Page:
“Without a soundtrack, human interaction is meaningless.” – Chuck Klosterman
A Bad Drunken Typist
Breakups are always difficult. It doesn’t matter if one is fifteen of fifty, whether you are the dumper or the dumpee, have been dreaming of this moment or dreading it. Contrary to my baldness I am not Dr. Phil. I don’t pretend to know anything about people beyond my own experience, but for me the end of a relationship is the end of a dream and the beginning of uncertainty. Am I broken? Will I recover? Will anyone want me? Is that the last sex I will ever have? Am I a horrible, unlovable person?
This is where Klosterman’s quote, which I have taken completely out of context, is perhaps at its most profound. Nothing brings certainty to an emotionally uncertain situation like a soundtrack. Music allows us to put our individual pain in the context of a collective experience, which somehow makes it more tolerable.
Melody was my first real girlfriend and thus my first real breakup, and it was entirely my fault. What freshman boy is going to turn down the slutty blond eleventh grader on a church hayride? Not this one, and if one older woman wanted to play “Paradise By the Dashboard Light” with me beneath a blanket and a starry sky, how many others were willing to do the same? Sorry, baby. I know it hurts to say goodbye, but it’s time for me to fly.
Several months passed and the only older woman in my life was a Bo Derek calendar. I saw Melody in the stands of a varsity football game.
“How you been?”
“Can I sit down?”
Smooth. She kept her eyes locked on the ball field, sang the chorus to the Gap Band’s “You Dropped A Bomb On Me” repeatedly until I took the hint and left. Three middle-aged black dudes could speak for fourteen year old Melody when she couldn’t find her own words.
I started calling her again and eventually broke the ice. We reconciled telephonically via a dramatic shared reading of Chicago’s “Hard To Say I’m Sorry.” I found the whole business so moving that I ran out and bought Chicago 16, and I hated Chicago.
My next real girlfriend was Agnes (pronounced AWN-YUH in a sort of Southern-French mash-up). She’ll be getting ink soon enough so I will remain on topic and just get to the breakup song, in this case Billy Squier’s “In the Dark” — perhaps not an obvious choice but it had a lot going for it:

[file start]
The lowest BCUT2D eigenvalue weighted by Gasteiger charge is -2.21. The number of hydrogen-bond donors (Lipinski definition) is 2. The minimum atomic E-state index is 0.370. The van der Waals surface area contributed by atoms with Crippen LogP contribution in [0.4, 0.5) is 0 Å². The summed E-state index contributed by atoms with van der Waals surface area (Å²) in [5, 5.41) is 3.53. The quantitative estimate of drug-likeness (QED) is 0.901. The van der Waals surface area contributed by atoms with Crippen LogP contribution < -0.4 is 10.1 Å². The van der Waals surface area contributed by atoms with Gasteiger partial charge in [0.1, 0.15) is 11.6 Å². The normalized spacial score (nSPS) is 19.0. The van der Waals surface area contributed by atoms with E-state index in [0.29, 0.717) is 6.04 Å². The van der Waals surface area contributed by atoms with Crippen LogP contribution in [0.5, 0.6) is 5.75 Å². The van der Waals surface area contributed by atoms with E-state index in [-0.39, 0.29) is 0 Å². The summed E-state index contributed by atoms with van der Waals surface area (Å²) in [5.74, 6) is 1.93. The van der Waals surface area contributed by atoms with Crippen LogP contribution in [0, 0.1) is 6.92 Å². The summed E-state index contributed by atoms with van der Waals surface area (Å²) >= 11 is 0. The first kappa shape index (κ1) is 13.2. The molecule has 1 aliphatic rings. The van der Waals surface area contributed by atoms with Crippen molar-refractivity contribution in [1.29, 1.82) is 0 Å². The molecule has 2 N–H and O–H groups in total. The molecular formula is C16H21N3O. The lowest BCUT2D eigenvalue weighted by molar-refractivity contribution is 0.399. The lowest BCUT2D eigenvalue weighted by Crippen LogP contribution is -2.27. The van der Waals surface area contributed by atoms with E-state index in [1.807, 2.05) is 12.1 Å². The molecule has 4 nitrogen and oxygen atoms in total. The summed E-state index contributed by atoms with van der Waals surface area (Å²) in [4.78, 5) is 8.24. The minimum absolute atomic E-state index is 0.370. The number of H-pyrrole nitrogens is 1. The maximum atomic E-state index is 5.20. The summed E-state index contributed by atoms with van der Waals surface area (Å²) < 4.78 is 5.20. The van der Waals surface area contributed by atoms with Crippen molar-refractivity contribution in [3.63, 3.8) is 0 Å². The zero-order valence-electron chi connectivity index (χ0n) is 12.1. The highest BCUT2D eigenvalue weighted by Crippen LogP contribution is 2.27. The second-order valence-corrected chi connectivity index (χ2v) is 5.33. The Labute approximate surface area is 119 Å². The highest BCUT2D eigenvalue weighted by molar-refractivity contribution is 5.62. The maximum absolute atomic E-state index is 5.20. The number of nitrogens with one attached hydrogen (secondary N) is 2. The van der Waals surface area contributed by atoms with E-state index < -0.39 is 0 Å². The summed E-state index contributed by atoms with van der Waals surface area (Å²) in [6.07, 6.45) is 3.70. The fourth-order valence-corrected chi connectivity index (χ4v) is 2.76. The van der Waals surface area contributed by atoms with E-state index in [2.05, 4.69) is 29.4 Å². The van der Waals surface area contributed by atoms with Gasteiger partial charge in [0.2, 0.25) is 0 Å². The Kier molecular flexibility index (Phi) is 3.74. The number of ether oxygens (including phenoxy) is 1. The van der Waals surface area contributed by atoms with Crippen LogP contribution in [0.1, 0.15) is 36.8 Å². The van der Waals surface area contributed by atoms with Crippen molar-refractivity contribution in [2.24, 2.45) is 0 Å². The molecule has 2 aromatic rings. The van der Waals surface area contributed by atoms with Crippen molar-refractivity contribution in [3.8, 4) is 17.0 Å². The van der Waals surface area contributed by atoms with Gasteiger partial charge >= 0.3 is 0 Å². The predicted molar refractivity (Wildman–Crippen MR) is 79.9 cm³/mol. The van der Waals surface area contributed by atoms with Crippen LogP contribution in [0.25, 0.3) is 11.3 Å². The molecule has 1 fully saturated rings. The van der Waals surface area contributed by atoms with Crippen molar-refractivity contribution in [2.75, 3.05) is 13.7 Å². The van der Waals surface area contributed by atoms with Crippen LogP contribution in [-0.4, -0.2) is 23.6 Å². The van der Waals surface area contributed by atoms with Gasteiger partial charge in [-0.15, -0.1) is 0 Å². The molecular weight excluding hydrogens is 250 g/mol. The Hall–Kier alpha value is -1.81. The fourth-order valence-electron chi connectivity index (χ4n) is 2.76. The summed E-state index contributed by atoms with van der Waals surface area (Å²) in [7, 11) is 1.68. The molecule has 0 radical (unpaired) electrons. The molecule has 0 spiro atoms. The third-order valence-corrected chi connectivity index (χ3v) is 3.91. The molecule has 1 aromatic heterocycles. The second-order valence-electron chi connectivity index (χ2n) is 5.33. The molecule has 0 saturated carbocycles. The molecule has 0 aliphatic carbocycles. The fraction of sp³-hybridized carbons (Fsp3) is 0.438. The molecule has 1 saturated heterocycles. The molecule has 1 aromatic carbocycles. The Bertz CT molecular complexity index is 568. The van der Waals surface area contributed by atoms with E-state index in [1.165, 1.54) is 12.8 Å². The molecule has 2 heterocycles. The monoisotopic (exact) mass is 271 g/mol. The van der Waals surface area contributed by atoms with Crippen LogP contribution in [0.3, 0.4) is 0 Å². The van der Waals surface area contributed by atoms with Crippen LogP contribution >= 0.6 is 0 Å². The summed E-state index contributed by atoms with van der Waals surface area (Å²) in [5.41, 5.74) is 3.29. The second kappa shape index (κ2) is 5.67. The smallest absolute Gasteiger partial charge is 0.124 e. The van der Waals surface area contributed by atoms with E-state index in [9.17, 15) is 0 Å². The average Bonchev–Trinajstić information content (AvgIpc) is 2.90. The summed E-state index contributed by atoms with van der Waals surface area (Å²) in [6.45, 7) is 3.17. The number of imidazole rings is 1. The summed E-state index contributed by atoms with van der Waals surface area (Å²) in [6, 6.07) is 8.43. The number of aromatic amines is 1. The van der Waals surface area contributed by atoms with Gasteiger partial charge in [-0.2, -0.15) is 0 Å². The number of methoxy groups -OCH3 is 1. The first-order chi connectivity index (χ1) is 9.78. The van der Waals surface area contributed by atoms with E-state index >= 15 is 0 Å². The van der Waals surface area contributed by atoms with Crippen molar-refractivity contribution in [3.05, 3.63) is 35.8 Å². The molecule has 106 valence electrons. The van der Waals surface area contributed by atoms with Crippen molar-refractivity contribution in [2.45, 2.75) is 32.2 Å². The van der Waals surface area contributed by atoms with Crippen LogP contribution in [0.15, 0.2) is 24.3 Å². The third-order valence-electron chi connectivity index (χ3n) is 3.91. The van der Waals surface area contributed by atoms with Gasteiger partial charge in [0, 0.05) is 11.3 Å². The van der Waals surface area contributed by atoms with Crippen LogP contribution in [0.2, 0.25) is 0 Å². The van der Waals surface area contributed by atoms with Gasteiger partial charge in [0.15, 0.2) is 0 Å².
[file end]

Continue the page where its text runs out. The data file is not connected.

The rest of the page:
Billy looked lonely and mopey on the album cover
The song was angst-ridden but rocked
Agnes’s and her friends’ nickname for me was “Billy Squier” thanks to the resemblance between the packages in our respective Levi’s. (Hey, I’ve had worse nicknames.)
Next was Sherri, the poor girl who tolerated my teen angst for the majority of high school. She dumped me — rightfully so — when the depression and self loathing that would color the next twenty-five years established its beachhead. I alternated between trying to win her back with “I Melt With You,” “Yesterday,” and Jack Wagner’s “All I Need” (she was a General Hospital fan) and trying to piss her off with “Do You Really Want to Hurt Me” and Tears For Fears’ “The Hurting.” These were borderline bipolar mix tapes.
Without question, though, that breakup belonged to A Drop In the Gray’s “Turn Me ‘Round.” The band only released one album, 1985’s Certain Sculptures, but I really dug it. “One day I / Will see your face / As I pack away / Your memories.” Yes, yes. This was just the cure for my broken heart.
The last of my young self’s breakups was the hardest because it was my first real relationship. That first adult relationship is a killer. It’s the one where you are mature enough to do adult things like shack up, buy a couch, attend funerals together, etc., but you are too goddamned naive to proceed with emotional caution. When that relationship plows into the railing at 150 mph there’s no roll bar, no seat belt.
What makes that car crash even more horrific is the lack of life experience at that age, and thus all of your cues for how to behave are prepackaged. In my case, aged twenty-four and two thousand miles from home, I discovered one evening what my soon to be ex would not tell me for another month. I let pop culture be my spirit guide that night: the hundreds of songs, books, and movies that were my template for a jilting. I picked up a six-pack and a bottle of tequila, turned on Led Zeppelin’s “Babe I’m Gonna Leave You” and typed until I passed out beneath the kitchen table.
She came home the next morning and we went to brunch in Century City. For the length of Santa Monica Boulevard between Hollywood and Beverly Hills I played that song over and over.
“Why do you keep playing that?”
“I don’t know. I like it.”
“Well stop it. Are you sick? You don’t look too good.”
“I’m fine. Just a headache.”
That was a fantastic breakup for music: Sinead O’Connor’s “Nothing Compares 2 U”; Peter Murphy’s “Cut You Up”; and Lenny Kravitz’s Mama Said, which is a brilliant breakup album even if you aren’t leaving Lisa Bonet.
Enough. I have to save this juice for the near future when I will write about her at length. The Great Unnamed One, all hurricanes and peach orchards.
Here’s the thing: We are all being left all of the time, sometimes romantically but more often not. Our friends move on, our children grow up, people die, jobs end, and empires fall. Even our bodies leave us eventually or we leave them, depending on your beliefs. Regardless, “Rock of Ages” (traditional) and “Rock of Ages” (Def Leppard) will be there to rub your back and kiss your forehead. Your playlist will be there for you if you want to wallow or vent, find strength or seek denial.
I know that what you are going through is difficult, but you are going to be okay. The Gap Band told me so.